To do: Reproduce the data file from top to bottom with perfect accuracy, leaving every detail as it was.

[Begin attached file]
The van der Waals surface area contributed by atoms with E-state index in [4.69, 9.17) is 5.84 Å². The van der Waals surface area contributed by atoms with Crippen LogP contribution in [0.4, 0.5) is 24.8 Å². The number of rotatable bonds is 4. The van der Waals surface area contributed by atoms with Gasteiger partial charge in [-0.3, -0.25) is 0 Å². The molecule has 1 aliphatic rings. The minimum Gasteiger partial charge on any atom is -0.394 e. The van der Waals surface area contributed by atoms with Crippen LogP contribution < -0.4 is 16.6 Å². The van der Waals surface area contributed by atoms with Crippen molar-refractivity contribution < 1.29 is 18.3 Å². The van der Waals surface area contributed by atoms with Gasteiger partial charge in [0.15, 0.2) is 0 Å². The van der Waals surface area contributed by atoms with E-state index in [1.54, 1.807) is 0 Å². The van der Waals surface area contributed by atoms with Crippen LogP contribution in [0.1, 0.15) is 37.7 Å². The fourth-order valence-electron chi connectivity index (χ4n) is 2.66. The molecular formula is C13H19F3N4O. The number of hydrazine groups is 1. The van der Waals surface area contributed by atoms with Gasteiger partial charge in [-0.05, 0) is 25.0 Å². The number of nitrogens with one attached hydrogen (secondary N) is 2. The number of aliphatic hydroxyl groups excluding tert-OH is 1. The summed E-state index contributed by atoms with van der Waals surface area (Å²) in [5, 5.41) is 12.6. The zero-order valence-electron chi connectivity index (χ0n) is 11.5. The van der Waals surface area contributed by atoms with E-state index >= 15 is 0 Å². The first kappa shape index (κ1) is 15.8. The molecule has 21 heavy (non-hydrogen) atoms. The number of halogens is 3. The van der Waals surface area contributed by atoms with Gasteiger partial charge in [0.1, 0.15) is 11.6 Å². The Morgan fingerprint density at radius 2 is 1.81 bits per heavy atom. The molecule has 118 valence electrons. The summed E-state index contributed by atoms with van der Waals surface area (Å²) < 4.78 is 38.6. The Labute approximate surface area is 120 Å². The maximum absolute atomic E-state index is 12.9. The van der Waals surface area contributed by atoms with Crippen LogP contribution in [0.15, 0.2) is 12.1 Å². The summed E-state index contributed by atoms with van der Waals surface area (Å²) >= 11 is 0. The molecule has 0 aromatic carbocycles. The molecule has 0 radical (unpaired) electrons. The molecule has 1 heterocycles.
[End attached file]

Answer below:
The van der Waals surface area contributed by atoms with E-state index in [4.69, 9.17) is 5.84 Å². The van der Waals surface area contributed by atoms with Crippen LogP contribution in [0.4, 0.5) is 24.8 Å². The number of rotatable bonds is 4. The van der Waals surface area contributed by atoms with Gasteiger partial charge in [-0.3, -0.25) is 0 Å². The molecule has 1 aliphatic rings. The minimum Gasteiger partial charge on any atom is -0.394 e. The van der Waals surface area contributed by atoms with Crippen LogP contribution < -0.4 is 16.6 Å². The van der Waals surface area contributed by atoms with Crippen molar-refractivity contribution < 1.29 is 18.3 Å². The van der Waals surface area contributed by atoms with Gasteiger partial charge in [0.15, 0.2) is 0 Å². The van der Waals surface area contributed by atoms with E-state index in [1.54, 1.807) is 0 Å². The van der Waals surface area contributed by atoms with Crippen LogP contribution in [0.1, 0.15) is 37.7 Å². The fourth-order valence-electron chi connectivity index (χ4n) is 2.66. The molecular formula is C13H19F3N4O. The number of hydrazine groups is 1. The van der Waals surface area contributed by atoms with Gasteiger partial charge in [-0.05, 0) is 25.0 Å². The number of nitrogens with one attached hydrogen (secondary N) is 2. The number of aliphatic hydroxyl groups excluding tert-OH is 1. The summed E-state index contributed by atoms with van der Waals surface area (Å²) in [5, 5.41) is 12.6. The zero-order valence-electron chi connectivity index (χ0n) is 11.5. The van der Waals surface area contributed by atoms with E-state index >= 15 is 0 Å². The first kappa shape index (κ1) is 15.8. The molecule has 21 heavy (non-hydrogen) atoms. The number of halogens is 3. The van der Waals surface area contributed by atoms with Gasteiger partial charge in [0.1, 0.15) is 11.6 Å². The Morgan fingerprint density at radius 2 is 1.81 bits per heavy atom. The molecule has 118 valence electrons. The summed E-state index contributed by atoms with van der Waals surface area (Å²) < 4.78 is 38.6. The Labute approximate surface area is 120 Å². The maximum absolute atomic E-state index is 12.9. The van der Waals surface area contributed by atoms with Crippen LogP contribution in [0.15, 0.2) is 12.1 Å². The summed E-state index contributed by atoms with van der Waals surface area (Å²) >= 11 is 0. The molecule has 0 aromatic carbocycles. The molecule has 0 radical (unpaired) electrons. The molecule has 1 heterocycles.